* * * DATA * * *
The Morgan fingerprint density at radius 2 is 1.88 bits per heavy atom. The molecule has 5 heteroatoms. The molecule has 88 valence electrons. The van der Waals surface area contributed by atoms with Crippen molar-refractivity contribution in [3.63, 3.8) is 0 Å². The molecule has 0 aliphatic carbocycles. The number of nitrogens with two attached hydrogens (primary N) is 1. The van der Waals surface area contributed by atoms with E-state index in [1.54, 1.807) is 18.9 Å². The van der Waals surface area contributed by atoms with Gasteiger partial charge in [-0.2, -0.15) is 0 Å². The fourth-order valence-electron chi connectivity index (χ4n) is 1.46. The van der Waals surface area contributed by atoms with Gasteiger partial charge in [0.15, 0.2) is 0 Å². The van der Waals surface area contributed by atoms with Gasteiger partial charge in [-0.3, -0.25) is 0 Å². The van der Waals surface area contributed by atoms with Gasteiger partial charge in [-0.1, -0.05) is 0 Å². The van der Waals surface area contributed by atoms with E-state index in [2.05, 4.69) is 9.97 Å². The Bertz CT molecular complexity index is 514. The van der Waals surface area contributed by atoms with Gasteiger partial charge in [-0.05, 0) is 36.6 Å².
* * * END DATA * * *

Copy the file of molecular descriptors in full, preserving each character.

The Morgan fingerprint density at radius 2 is 1.88 bits per heavy atom. The molecule has 5 heteroatoms. The molecule has 88 valence electrons. The van der Waals surface area contributed by atoms with Crippen molar-refractivity contribution in [3.63, 3.8) is 0 Å². The molecule has 0 aliphatic carbocycles. The number of nitrogens with two attached hydrogens (primary N) is 1. The van der Waals surface area contributed by atoms with E-state index in [1.54, 1.807) is 18.9 Å². The van der Waals surface area contributed by atoms with Gasteiger partial charge in [-0.2, -0.15) is 0 Å². The fourth-order valence-electron chi connectivity index (χ4n) is 1.46. The van der Waals surface area contributed by atoms with Gasteiger partial charge in [0.15, 0.2) is 0 Å². The van der Waals surface area contributed by atoms with Gasteiger partial charge in [-0.3, -0.25) is 0 Å². The van der Waals surface area contributed by atoms with Gasteiger partial charge in [-0.1, -0.05) is 0 Å². The van der Waals surface area contributed by atoms with E-state index in [2.05, 4.69) is 9.97 Å². The Bertz CT molecular complexity index is 514. The van der Waals surface area contributed by atoms with Gasteiger partial charge in [-0.05, 0) is 36.6 Å².